Reflections on American Idol Season 4
Or, Plug It Up, Carrie!
For some reason, American Idol's Carrie is more disturbing to me than Stephen King's Carrie. I don't know why I'm depressed, since I knew from the beginning that Carrie Underwood would win. After all, Simon said so, and he's yet to make a mistake. But I kept hoping against hope that there would be a rock revolution and that personality would count for more than looks for a change.
I watched every episode. I even attended a results show in person this year (the one where chubby sexpot Jessica Sierra got the boot). And by the finale, I still felt I knew as much about Carrie Underwhelming as I did when she first walked into the audition room - she's a cute, blond farm girl with a great voice. Is that enough? Apparently so.
To be fair, I have to admit I don't really care for country music. I like Dolly, Kenny, and Johnny, and I did enjoy watching Barbara Mandrell and the Mandrell Sisters and Hee Haw when I was a kid, but that's where it ends for me. So I will admit this initial bias, but this is about more than genre. And it's not that I'm opposed to "girl next door" types with great voices - I was a huge Kelly fan during Season 1. But Kelly had personality, likeability, and a self-deprecating sense of humor. Carrie may in fact possess these things but I have yet to see evidence.
There were some real cringe-worthy Carrie moments this year. Remember her rendition of Pat Benatar's "Love is a Battlefield", with her feeble attempts at dancing and "rocking out"? She looked like a deer in the headlights - a look she displayed most of the year. While Constantine kicked at the camera and Bo and Nadia jumped and stalked along the catwalk, Carrie's stage movements consisted of slightly swaying from side to side, like the Titanic before it finally sank. Her expressions were limited to plastic smiles during heart-wrenching ballads that proved she didn't understand the lyrics of the songs she chose. I'll never forget her refusal to even attempt to explicate "Macarthur Park", one of the more intriguingly obtuse and poetic pop songs. She was all "it's something about a cake in the rain and I don't know, I'm just singin' it, I didn't get a private consultation with Donna Summer." I've always believed it was about a wedding in a park where the bride was stood up. That's my theory, and it may not be accurate, but one only needs to listen to the words like "I don't think that I can take it...cuz it took so long to bake it...and I'll never have that recipe again...oh no" to know that it's not a happy song that Barney might sing and you shouldn't smile through it. Then there was her rendition of "Sin Wagon," which had slightly more oomph but lacked the panache punkette Amy Adams exhibited when she delivered it in Season 3. I doubt Carrie would recognize a sin wagon if she was run over by one.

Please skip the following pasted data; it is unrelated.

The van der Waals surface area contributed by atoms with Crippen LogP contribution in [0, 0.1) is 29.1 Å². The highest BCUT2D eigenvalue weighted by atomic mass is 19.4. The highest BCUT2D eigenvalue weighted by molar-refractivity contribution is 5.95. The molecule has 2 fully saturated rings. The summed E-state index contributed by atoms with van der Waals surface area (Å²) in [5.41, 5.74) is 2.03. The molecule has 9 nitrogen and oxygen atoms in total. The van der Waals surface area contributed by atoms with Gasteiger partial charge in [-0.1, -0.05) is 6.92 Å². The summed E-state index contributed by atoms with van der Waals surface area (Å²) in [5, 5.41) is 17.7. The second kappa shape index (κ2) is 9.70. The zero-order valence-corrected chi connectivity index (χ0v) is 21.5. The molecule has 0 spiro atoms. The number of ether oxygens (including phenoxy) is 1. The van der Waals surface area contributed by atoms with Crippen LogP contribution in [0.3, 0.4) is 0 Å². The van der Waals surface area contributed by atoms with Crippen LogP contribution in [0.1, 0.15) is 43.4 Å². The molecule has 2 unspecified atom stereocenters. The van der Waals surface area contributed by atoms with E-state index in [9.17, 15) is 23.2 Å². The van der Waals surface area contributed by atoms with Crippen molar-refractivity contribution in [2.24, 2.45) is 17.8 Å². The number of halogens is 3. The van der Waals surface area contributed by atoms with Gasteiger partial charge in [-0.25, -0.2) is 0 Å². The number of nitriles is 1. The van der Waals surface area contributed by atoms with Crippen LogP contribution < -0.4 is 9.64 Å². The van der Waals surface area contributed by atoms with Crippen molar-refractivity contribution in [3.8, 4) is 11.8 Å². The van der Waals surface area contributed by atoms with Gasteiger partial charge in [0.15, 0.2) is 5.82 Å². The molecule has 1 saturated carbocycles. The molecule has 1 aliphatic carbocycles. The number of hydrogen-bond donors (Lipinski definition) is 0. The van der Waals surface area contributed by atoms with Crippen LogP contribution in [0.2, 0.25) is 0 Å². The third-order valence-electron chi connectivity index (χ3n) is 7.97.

Even on the occasions when she forgot her words or when Simon told her she was robotic, Carrie kept her teflon coating. She never once appeared in the Idol ghetto - the bottom 3. Meanwhile, the unique but not-quite-ready-for-prime-time Mikalah was tossed aside in an early round. Mikalah might have been annoying because she talked too much, but Carrie barely said a word. She couldn't even completely fill out her questionnaire on the official Idol website. When asked what the proudest moment of her life had been thus far, she replied "N/A."
Another oddball, Nadia, got penalized for wearing her hair in a mohawk. And, in a stunning upset, early favorite Constantine got booted. I don't think it was a coincidence that Constantine got bounced the day after his family was shown to be "extremely Greek" in home video footage. He was in the bottom 2 that week with Anthony, whose family was shown to be "extremely Russian." Although America is a land of immigrants, we don't seem ready to crown anyone too ethnic our American Idol. Look back on Kelly, Clay, Diana - they won or made the top 2 by being very white. Sure, we've had some talented African-American winners - Fantasia and Ruben - but nobody Latino and nobody obviously "ethnic."
I was a big Constantine fan. I never claimed that he had the best voice, but he had a great sense of self-confidence, a polished performance, interesting song choices (from the Partridge Family to the Bee Gees to Queen), and he was damn sexy. Does anyone fantasize about Carrie? She's pretty, but she's not sexy. When she sang "Trouble", I was motivated to pull my tape of Elvis' Comeback Special off the shelf and watch the King in his leather suit purr those lyrics. Elvis got that song and he knew how to work it. But it seems America doesn't want sex appeal either - Kelly, Clay, Ruben, Diana, and Fantasia can't have starred in too many wet dreams. To me, sex appeal is an important quality I look for in an idol. I'll take Elvis, thankyouverymuch.
I wasn't crazy about Bo in the beginning. I felt I had to side with one of the rockers, and Constantine was my man. But Bo impressed me as the weeks wore on. I would pay to see him in concert and look forward to hearing his original songs. He picked challenging songs, varied his look and developed his own sense of style. Carrie coasted on country tunes and wore outfits that were often tacky and unflattering. Bo may have had too much facial hair at times, but at least he never resorted to using a crimping iron.
Lest you think I'm freakier than one of those nutty bad auditioners and the only Idol fan dissin' on Carrie, here are some quotes from other loyal viewers.
If only America had told Carrie Underwood to "plug it up" instead of Carrie White! But I guess America's choice of Carrie mirrors America's choice of a President - both live on farms, like country music, don't seem very bright, are wooden, and deliver words they didn't write and don't understand.
May 26, 2005
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